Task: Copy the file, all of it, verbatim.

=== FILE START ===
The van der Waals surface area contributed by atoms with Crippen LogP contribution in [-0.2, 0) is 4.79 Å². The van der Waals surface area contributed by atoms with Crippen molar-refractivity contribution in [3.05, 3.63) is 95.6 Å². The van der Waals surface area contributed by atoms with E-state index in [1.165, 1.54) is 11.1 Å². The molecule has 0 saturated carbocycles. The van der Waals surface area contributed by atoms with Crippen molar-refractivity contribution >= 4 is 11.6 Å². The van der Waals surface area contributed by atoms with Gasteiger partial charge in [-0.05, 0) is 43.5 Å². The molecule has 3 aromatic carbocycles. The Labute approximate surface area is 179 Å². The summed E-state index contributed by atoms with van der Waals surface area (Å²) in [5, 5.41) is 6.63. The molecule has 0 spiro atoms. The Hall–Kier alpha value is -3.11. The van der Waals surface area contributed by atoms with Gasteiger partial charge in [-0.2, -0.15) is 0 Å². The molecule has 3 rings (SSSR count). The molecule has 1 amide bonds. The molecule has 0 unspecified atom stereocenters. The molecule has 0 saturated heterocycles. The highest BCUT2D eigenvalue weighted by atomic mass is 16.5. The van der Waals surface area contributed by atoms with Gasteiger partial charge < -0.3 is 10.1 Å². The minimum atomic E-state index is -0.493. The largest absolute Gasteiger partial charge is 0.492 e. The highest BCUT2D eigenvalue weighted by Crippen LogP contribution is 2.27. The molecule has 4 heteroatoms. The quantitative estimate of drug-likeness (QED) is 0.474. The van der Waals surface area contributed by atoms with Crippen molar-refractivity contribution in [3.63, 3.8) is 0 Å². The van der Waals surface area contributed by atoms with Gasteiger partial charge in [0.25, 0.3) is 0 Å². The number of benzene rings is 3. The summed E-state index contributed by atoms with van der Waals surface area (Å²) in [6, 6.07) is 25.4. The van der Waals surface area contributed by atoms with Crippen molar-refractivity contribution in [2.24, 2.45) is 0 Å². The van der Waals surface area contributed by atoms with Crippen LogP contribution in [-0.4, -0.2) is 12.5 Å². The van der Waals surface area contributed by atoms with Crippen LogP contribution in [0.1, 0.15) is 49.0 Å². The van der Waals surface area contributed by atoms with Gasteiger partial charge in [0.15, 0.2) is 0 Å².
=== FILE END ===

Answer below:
The van der Waals surface area contributed by atoms with Crippen LogP contribution in [-0.2, 0) is 4.79 Å². The van der Waals surface area contributed by atoms with Crippen molar-refractivity contribution in [3.05, 3.63) is 95.6 Å². The van der Waals surface area contributed by atoms with E-state index in [1.165, 1.54) is 11.1 Å². The molecule has 0 saturated carbocycles. The van der Waals surface area contributed by atoms with Crippen molar-refractivity contribution >= 4 is 11.6 Å². The van der Waals surface area contributed by atoms with Gasteiger partial charge in [-0.05, 0) is 43.5 Å². The molecule has 3 aromatic carbocycles. The Labute approximate surface area is 179 Å². The summed E-state index contributed by atoms with van der Waals surface area (Å²) in [5, 5.41) is 6.63. The molecule has 0 spiro atoms. The Hall–Kier alpha value is -3.11. The van der Waals surface area contributed by atoms with Gasteiger partial charge in [-0.2, -0.15) is 0 Å². The molecule has 3 rings (SSSR count). The molecule has 1 amide bonds. The molecule has 0 unspecified atom stereocenters. The molecule has 0 saturated heterocycles. The highest BCUT2D eigenvalue weighted by atomic mass is 16.5. The van der Waals surface area contributed by atoms with Gasteiger partial charge < -0.3 is 10.1 Å². The minimum atomic E-state index is -0.493. The largest absolute Gasteiger partial charge is 0.492 e. The highest BCUT2D eigenvalue weighted by Crippen LogP contribution is 2.27. The molecule has 4 heteroatoms. The quantitative estimate of drug-likeness (QED) is 0.474. The van der Waals surface area contributed by atoms with Crippen molar-refractivity contribution in [3.63, 3.8) is 0 Å². The van der Waals surface area contributed by atoms with Gasteiger partial charge in [0.25, 0.3) is 0 Å². The number of benzene rings is 3. The summed E-state index contributed by atoms with van der Waals surface area (Å²) in [6, 6.07) is 25.4. The van der Waals surface area contributed by atoms with Crippen molar-refractivity contribution in [2.24, 2.45) is 0 Å². The van der Waals surface area contributed by atoms with Crippen LogP contribution in [-0.4, -0.2) is 12.5 Å². The van der Waals surface area contributed by atoms with Crippen LogP contribution in [0.1, 0.15) is 49.0 Å². The van der Waals surface area contributed by atoms with Gasteiger partial charge in [0.15, 0.2) is 0 Å².